Also, individual locations that offer items for sale that use the "same general recipe and are prepared in substantially the same way with substantially the same food components, even if the name of the menu item varies" will be considered chain restaurants.


Required Nutritional Information

 The Act requires restaurants to make various disclosures regarding the nutrient content of each "standard menu item." 

The proposed regulations define a "standard menu item" as including any food item "routinely included in the primary writing of the restaurant … from which a consumer makes a food selection."  Such a "primary writing" may be a written menu, posted menu board or other written communications. 

The FDA draws an interesting distinction for restaurants that provide takeout or delivery service.  While menus mailed to consumers solely as advertising for conventional sit-down restaurants would not be required to include nutritional information, similarly mailed menus, menus on the Internet or menus hand delivered, from which a consumer can order food for delivery or takeout would be required to disclose nutritional information. 

Nonstandard restaurant offerings not normally listed on the menu, such as condiments, daily specials or custom orders, would not need to have nutrition information listed.  Where a condiment is a standard part of the food item, its nutritional information would be required to be included in the total information disclosed for that item.  For condiments available in a salad bar style and openly available to all customers (such as a ketchup dispenser), the proposed regulations would not require nutrition information to be disclosed.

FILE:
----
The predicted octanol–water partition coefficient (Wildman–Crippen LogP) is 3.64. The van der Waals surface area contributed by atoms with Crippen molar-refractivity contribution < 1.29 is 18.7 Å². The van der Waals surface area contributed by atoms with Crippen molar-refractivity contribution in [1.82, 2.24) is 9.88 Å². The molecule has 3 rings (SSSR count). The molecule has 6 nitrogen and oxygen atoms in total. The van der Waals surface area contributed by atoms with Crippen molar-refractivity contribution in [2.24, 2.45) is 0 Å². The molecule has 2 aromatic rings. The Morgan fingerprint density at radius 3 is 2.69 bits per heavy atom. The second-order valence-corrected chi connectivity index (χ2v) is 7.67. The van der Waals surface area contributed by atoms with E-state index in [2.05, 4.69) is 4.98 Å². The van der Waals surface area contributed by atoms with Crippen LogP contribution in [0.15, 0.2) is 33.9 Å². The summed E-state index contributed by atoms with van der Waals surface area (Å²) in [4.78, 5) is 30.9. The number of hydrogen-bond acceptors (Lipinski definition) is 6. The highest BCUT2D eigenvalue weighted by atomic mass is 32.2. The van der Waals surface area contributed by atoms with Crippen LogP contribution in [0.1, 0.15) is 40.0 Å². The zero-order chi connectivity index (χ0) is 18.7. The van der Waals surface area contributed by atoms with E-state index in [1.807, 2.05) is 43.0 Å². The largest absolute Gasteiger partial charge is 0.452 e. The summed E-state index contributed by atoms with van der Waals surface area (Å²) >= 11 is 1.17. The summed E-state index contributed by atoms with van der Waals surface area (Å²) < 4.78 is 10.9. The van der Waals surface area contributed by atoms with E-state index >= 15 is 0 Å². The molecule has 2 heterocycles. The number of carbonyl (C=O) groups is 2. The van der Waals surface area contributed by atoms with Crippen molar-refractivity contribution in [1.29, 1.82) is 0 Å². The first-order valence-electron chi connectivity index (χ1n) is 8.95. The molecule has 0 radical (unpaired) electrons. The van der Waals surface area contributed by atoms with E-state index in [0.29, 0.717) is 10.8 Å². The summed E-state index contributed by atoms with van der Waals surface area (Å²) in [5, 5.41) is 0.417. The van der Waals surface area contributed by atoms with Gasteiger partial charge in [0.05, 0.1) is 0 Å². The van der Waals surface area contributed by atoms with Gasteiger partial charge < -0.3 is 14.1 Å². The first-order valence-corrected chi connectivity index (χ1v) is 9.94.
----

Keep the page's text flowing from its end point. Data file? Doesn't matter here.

On the menu itself, the restaurant must first state at the bottom of each page that the nutritional information is based on a 2,000-calorie diet.  Each menu item must disclose the number of calories. 

Furthermore, the restaurant must make separately available more extensive written nutrition information for each menu item, including total calories from all sources, total calories from total fat, total fat, saturated fat, trans fat, cholesterol, sodium, total carbohydrates, sugars and protein contained in each serving size or other unit of measure.

The proposed regulations are a bit of a two-edged sword for franchisors.  While they may avoid the need for a franchised chain to comply with multiple, conflicting local menu labeling requirements, the regulations will add a burden on the many chains not operating in the localities that previously required menu labeling.

By James N. Czaban and Roger H. Miksad, Wiley Rein LLP


About the Author

James N. Czaban is the chairman of the Food & Drug and Product Safety Practice at Wiley Rein LLP in Washington, DC.  His practice centers on complex regulatory strategies and compliance matters for the pharmaceutical, biotechnology, food, and medical device industries.  He represents clients in matters involving FDA, FTC, DEA, CPSC, DOJ, and other agencies.  Jim can be reached at 202.719.7411 or jczaban@wileyrein.com.